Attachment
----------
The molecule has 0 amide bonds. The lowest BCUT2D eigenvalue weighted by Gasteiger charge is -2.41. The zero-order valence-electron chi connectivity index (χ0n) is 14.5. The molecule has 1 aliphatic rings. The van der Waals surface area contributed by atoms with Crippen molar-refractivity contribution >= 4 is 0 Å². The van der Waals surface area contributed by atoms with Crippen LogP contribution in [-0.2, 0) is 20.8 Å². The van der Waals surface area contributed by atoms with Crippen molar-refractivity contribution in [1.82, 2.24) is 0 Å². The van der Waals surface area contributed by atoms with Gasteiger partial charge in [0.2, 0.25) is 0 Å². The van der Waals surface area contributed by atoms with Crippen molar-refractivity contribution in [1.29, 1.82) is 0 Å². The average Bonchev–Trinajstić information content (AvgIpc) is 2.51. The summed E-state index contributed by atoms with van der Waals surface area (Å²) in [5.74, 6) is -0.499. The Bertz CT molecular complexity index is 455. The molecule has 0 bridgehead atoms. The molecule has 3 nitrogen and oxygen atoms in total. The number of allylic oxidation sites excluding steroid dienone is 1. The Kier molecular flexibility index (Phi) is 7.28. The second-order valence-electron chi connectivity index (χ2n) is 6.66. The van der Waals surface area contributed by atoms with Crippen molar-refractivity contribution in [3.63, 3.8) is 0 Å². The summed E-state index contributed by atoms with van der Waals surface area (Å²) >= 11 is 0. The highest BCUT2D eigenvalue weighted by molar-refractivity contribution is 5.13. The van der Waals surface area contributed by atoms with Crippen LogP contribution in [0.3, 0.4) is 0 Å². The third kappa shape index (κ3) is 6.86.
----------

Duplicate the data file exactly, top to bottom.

The molecule has 0 amide bonds. The lowest BCUT2D eigenvalue weighted by Gasteiger charge is -2.41. The zero-order valence-electron chi connectivity index (χ0n) is 14.5. The molecule has 1 aliphatic rings. The van der Waals surface area contributed by atoms with Crippen molar-refractivity contribution >= 4 is 0 Å². The van der Waals surface area contributed by atoms with Crippen LogP contribution in [-0.2, 0) is 20.8 Å². The van der Waals surface area contributed by atoms with Crippen molar-refractivity contribution in [1.82, 2.24) is 0 Å². The van der Waals surface area contributed by atoms with Gasteiger partial charge in [0.2, 0.25) is 0 Å². The van der Waals surface area contributed by atoms with Crippen molar-refractivity contribution in [1.29, 1.82) is 0 Å². The average Bonchev–Trinajstić information content (AvgIpc) is 2.51. The summed E-state index contributed by atoms with van der Waals surface area (Å²) in [5.74, 6) is -0.499. The Bertz CT molecular complexity index is 455. The molecule has 0 bridgehead atoms. The molecule has 3 nitrogen and oxygen atoms in total. The number of allylic oxidation sites excluding steroid dienone is 1. The Kier molecular flexibility index (Phi) is 7.28. The second-order valence-electron chi connectivity index (χ2n) is 6.66. The van der Waals surface area contributed by atoms with Crippen molar-refractivity contribution in [3.63, 3.8) is 0 Å². The summed E-state index contributed by atoms with van der Waals surface area (Å²) >= 11 is 0. The highest BCUT2D eigenvalue weighted by molar-refractivity contribution is 5.13. The van der Waals surface area contributed by atoms with Crippen LogP contribution in [0.3, 0.4) is 0 Å². The third kappa shape index (κ3) is 6.86.